IAAF proposes modern running tracks for Dar
After shocking and choking performance of the just ended World Championships in Berlin, Athletics Tanzania (AT) has been urged to improve its running tracks for the local athletes.
The International Association Athletics Federation, IAAF, has proposed to all of its members to install special approved running tracks reminiscent of those used in modern stadiums for global championships.
IAAF has set a deadline at least by 2011 most of its members should install the tracks to conform to international accepted standards.
Athletics Tanzania, AT, assistant secretary general Julius Msomi said the IAAF has advised all countries including Tanzania to effect the installation ahead of the next world championship to be staged in South Korea in 2011.
The track installation will be funded by IAAF and is estimated to cost between $60,000 and $100,000 depending on construction logistics and economic dynamics of the selected countries.
At its meeting in Berlin, IAAF noted that the poor show of many athletes at the event was caused by unfamiliarity to run on the artificial tracks.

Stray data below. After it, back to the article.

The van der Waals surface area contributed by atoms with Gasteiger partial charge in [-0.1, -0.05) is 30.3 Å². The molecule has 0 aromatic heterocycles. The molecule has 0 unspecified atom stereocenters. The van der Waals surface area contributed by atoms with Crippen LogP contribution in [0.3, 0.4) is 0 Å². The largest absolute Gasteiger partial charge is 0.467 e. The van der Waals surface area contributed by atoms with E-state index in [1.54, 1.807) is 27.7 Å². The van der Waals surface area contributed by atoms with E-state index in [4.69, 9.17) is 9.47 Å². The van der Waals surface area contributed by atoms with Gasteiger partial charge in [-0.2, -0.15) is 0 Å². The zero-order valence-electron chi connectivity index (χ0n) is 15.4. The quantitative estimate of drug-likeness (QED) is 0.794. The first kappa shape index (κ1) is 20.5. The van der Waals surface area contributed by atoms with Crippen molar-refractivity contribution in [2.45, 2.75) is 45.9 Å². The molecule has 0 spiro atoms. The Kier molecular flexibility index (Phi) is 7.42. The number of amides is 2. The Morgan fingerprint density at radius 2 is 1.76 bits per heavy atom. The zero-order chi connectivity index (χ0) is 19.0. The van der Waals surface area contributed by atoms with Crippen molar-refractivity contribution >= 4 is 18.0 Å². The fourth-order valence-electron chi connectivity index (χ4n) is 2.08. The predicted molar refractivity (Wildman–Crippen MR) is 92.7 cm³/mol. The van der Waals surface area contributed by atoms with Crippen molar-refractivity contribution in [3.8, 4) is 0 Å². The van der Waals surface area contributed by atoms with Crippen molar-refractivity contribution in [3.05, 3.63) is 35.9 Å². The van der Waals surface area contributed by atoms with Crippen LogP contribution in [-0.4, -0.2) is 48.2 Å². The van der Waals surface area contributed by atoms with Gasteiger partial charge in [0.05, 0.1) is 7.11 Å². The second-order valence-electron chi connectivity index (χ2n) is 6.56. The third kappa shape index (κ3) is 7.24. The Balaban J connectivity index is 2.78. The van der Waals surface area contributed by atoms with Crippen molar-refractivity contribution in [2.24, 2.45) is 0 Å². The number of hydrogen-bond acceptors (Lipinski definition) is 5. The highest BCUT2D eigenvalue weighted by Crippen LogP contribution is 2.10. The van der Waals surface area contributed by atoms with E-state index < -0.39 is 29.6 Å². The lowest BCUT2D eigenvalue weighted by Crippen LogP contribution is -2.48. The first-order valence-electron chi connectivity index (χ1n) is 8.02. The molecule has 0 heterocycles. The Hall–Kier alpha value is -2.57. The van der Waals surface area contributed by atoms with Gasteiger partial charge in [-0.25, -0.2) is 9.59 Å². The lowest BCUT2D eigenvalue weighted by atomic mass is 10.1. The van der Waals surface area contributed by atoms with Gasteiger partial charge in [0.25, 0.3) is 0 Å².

Some of the athletes found the tracks intimidating and would not run with the kind of pace and comfort they used to have in their home tracks.
Msomi said the installation of the artificial tracks would to some extent resolve or minimize poor performance of the Tanzania athletes at global stages.
IAAF has set a deadline of September 30 for AT to confirm the installation of the tracks should they need to.
In response to the IAAF deadline, Msomi said efforts are underway to notify the Government on the proposed project within the set deadline.
AT is desperately in need of the project to be endorsed by the Government before providing a feedback to the IAAF.
Msomi remained optimistic that the Government would nod for the project to go ahead since it does not distort or involve any costly resources.
In a related development, Msomi said IAAF annual congress discussed, among others, the amendment of its rules and regulations.
The congress endorsed the proposal to disqualify false starters in sprinting events.
The AT has come under public criticism as a result of poor performance of the Tanzania athletes who were availed with everything at their disposal but failed to pay back.
AT is alleged to have downplayed the need to ascertain the current form of the athletes during selection of the team, and instead past performance became the basis of selection.
Lack of competitive training is what the AT is lining up its defence for the lackluster show of the Tanzania athletes at Berlin championships.
AT were fully supported by the Tanzania International Container Terminal Services and on top of that the German Government backed the team’s training camp upon their arrival ahead of the Berlin show.